Today we will look at how rapid changes in many different tech fields have affected the advanced manufacturing industry. Advanced manufacturing feeds into many other industries, so it is hard to think of a trend that won’t find a place here. From automation to the Internet of Things (IoT) to 3D printing, we can see that changes of all kinds are impacting the business model of advanced manufacturing at nearly every level.

Know Your Industry

Automation has been sweeping through many industries in many ways as robotics find a place in assembly lines and warehouses, but as the technology surrounding robotics and self-operating machines improves, their presence in manufacturing will only increase. Furthermore, the same precision that is leading to the introduction of robotic surgeons will also transition to the manufacturing of things like microchips and textiles to robotic hands as well.

Coupled with the increasing automation of manufacturing will be the widespread introduction of the IoT. The IoT will allow for more efficient management and enhanced visibility of the manufacturing process at every stage. Production will be flexible, as it will be easy to change routines, and the machines themselves will be more modular. The IoT will also allow a seamless integration with logistics, so products can come off the assembly line and head directly to consumers, without much interaction with human employees. The falling costs of IoT technology mean that adoption within the industry will come soon, and being left behind could be dangerous.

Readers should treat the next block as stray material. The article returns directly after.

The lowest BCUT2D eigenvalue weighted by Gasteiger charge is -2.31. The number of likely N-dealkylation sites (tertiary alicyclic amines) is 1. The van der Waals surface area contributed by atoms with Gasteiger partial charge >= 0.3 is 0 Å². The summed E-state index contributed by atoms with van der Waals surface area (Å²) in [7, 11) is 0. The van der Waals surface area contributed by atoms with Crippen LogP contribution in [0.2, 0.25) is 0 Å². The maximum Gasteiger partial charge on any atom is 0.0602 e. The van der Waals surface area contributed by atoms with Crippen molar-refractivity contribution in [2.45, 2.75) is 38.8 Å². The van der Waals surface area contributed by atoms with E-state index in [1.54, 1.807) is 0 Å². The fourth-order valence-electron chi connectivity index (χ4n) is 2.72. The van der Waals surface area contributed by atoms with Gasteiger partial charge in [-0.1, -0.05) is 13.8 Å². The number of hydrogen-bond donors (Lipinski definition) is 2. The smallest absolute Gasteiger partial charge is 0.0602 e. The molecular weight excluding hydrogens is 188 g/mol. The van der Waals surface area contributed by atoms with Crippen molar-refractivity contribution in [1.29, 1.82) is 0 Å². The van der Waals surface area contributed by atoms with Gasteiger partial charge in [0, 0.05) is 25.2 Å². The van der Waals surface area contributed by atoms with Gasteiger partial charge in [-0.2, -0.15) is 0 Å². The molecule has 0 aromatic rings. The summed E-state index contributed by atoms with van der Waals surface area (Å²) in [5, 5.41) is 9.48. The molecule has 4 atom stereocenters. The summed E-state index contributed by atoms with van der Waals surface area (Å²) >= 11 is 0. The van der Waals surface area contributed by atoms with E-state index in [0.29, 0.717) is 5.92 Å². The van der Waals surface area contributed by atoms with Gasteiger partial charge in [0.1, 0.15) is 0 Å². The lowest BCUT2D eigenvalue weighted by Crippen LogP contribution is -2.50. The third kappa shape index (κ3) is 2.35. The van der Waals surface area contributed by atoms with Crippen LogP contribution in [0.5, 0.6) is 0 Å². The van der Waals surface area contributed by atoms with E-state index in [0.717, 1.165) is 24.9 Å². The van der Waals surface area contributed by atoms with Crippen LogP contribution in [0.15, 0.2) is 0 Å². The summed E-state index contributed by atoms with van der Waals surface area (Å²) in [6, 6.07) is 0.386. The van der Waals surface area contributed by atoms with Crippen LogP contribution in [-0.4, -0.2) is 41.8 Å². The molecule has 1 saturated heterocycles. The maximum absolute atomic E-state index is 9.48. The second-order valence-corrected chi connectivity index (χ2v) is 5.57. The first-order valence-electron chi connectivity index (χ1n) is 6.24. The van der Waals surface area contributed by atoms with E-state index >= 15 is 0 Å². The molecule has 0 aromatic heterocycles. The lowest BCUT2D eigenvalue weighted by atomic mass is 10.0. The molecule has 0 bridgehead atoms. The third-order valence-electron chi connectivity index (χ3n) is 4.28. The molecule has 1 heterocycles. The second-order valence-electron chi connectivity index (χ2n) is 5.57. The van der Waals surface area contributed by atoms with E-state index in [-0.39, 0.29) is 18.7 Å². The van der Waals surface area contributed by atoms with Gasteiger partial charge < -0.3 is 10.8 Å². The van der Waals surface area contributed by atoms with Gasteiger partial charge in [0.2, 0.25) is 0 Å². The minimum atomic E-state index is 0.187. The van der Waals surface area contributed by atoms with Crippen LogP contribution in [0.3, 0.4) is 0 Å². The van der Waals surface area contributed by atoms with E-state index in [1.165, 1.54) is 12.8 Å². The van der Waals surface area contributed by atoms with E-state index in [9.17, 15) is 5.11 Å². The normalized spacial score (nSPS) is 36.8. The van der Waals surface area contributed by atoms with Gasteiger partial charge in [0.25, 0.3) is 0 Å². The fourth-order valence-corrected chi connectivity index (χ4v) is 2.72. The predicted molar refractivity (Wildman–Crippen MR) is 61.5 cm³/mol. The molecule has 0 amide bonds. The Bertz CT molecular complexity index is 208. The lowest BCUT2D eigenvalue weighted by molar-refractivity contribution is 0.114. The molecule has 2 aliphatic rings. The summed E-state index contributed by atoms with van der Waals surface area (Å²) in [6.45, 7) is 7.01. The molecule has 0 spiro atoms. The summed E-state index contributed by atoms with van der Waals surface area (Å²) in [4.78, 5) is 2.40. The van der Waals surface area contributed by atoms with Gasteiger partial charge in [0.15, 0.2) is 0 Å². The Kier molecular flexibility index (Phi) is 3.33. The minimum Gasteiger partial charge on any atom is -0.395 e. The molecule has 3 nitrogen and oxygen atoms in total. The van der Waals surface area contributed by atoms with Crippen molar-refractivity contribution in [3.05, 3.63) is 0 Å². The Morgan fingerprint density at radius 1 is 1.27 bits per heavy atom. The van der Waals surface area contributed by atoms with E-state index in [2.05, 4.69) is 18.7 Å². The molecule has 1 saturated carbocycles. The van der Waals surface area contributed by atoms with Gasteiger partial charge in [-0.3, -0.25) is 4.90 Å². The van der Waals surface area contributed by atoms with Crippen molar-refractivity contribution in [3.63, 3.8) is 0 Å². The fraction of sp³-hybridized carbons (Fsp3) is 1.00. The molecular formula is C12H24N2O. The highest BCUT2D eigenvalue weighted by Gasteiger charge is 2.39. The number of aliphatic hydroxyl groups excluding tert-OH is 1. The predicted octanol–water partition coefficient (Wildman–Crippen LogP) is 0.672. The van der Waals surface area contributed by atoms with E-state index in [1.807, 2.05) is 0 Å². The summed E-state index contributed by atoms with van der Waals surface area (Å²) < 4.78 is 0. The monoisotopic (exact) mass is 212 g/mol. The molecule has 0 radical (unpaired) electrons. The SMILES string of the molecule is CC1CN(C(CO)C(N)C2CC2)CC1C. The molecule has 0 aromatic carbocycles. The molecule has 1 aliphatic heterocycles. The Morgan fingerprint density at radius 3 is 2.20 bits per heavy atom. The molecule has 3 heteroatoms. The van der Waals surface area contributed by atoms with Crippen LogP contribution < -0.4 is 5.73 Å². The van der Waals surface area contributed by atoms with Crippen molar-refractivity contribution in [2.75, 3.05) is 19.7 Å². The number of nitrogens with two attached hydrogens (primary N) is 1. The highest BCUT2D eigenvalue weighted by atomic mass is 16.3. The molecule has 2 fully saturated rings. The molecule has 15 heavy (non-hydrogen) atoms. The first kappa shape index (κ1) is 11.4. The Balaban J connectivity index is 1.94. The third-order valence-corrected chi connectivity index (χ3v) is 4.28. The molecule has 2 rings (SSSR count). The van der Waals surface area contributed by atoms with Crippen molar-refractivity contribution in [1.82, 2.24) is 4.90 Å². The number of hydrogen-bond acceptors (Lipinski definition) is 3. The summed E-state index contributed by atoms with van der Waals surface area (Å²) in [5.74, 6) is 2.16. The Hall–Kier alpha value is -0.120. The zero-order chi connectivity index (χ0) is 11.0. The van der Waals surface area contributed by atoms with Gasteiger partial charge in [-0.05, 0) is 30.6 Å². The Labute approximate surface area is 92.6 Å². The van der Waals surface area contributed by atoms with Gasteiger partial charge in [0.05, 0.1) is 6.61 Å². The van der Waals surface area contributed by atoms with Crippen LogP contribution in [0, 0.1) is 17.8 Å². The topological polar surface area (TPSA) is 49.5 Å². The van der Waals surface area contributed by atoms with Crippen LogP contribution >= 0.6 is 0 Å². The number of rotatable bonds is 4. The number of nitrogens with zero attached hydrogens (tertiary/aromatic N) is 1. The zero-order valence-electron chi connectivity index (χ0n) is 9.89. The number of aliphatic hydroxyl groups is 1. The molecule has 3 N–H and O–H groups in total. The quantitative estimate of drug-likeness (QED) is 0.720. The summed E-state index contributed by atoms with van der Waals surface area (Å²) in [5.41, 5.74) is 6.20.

Another interesting aspect of manufacturing today is the introduction of 3D printing. On one hand, it allows highly customized and intricate designs that traditional molding cannot reproduce. But on the other hand, the commercial availability of 3D printing may cause some of this type of production to transfer directly to shops and consumers. For example, after investing in a 3D printer, it will undoubtedly be cheaper for a repair shop to print its own parts on-demand rather than order them, wait for delivery, and pay a markup on production and transportation. However, the design of these printed parts will be proprietary, and we will see a more robust royalty system emerge when consumers purchase designs or print these parts. This will require the revenue models of manufacturers to change drastically.


In addition to all this new technology, the existing foundation of the industry is evolving as well. CAD software is becoming more advanced and accessible even outside of manufacturing, and it is now more precise and easier to make updates to a model. The notion that CAD design might not be a specialized, industry-specific skill for much longer may change the landscape of manufacturing drastically.


Advanced metallurgy is also changing the playing field, as the manufacturing materials themselves become more lightweight and stronger. For example, UCLA recently produced a magnesium zinc nanocomposite alloy with possible uses in spacecraft manufacturing. Factories must be ready to adapt their equipment and methods to work with these exciting new materials and the nanoparticles they consist of.